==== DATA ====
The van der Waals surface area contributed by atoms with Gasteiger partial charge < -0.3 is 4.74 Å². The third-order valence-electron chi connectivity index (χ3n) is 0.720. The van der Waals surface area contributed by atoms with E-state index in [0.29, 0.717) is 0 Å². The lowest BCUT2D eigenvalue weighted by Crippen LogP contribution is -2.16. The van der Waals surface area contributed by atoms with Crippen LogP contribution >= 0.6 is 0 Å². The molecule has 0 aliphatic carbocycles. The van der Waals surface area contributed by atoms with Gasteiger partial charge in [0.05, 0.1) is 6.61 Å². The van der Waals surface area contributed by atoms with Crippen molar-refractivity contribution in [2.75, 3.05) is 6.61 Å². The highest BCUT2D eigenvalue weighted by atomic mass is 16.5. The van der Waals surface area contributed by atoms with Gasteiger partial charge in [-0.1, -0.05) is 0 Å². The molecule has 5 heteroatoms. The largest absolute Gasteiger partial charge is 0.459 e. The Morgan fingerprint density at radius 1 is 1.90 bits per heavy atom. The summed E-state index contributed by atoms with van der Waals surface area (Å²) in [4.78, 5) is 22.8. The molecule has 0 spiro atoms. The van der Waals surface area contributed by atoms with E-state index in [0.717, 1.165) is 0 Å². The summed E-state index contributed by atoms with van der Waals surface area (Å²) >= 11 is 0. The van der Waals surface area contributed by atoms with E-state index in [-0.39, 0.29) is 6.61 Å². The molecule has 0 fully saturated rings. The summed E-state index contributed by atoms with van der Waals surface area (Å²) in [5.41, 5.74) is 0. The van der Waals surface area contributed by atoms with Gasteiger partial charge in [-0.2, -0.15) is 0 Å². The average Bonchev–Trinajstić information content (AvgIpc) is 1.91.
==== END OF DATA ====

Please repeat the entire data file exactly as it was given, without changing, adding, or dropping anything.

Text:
The van der Waals surface area contributed by atoms with Gasteiger partial charge < -0.3 is 4.74 Å². The third-order valence-electron chi connectivity index (χ3n) is 0.720. The van der Waals surface area contributed by atoms with E-state index in [0.29, 0.717) is 0 Å². The lowest BCUT2D eigenvalue weighted by Crippen LogP contribution is -2.16. The van der Waals surface area contributed by atoms with Crippen LogP contribution >= 0.6 is 0 Å². The molecule has 0 aliphatic carbocycles. The van der Waals surface area contributed by atoms with Gasteiger partial charge in [0.05, 0.1) is 6.61 Å². The van der Waals surface area contributed by atoms with Crippen molar-refractivity contribution in [2.75, 3.05) is 6.61 Å². The highest BCUT2D eigenvalue weighted by atomic mass is 16.5. The van der Waals surface area contributed by atoms with Gasteiger partial charge in [-0.1, -0.05) is 0 Å². The molecule has 5 heteroatoms. The largest absolute Gasteiger partial charge is 0.459 e. The Morgan fingerprint density at radius 1 is 1.90 bits per heavy atom. The summed E-state index contributed by atoms with van der Waals surface area (Å²) in [4.78, 5) is 22.8. The molecule has 0 spiro atoms. The van der Waals surface area contributed by atoms with E-state index in [0.717, 1.165) is 0 Å². The summed E-state index contributed by atoms with van der Waals surface area (Å²) >= 11 is 0. The van der Waals surface area contributed by atoms with E-state index in [-0.39, 0.29) is 6.61 Å². The molecule has 0 fully saturated rings. The summed E-state index contributed by atoms with van der Waals surface area (Å²) in [5.41, 5.74) is 0. The van der Waals surface area contributed by atoms with Gasteiger partial charge in [-0.2, -0.15) is 0 Å². The average Bonchev–Trinajstić information content (AvgIpc) is 1.91.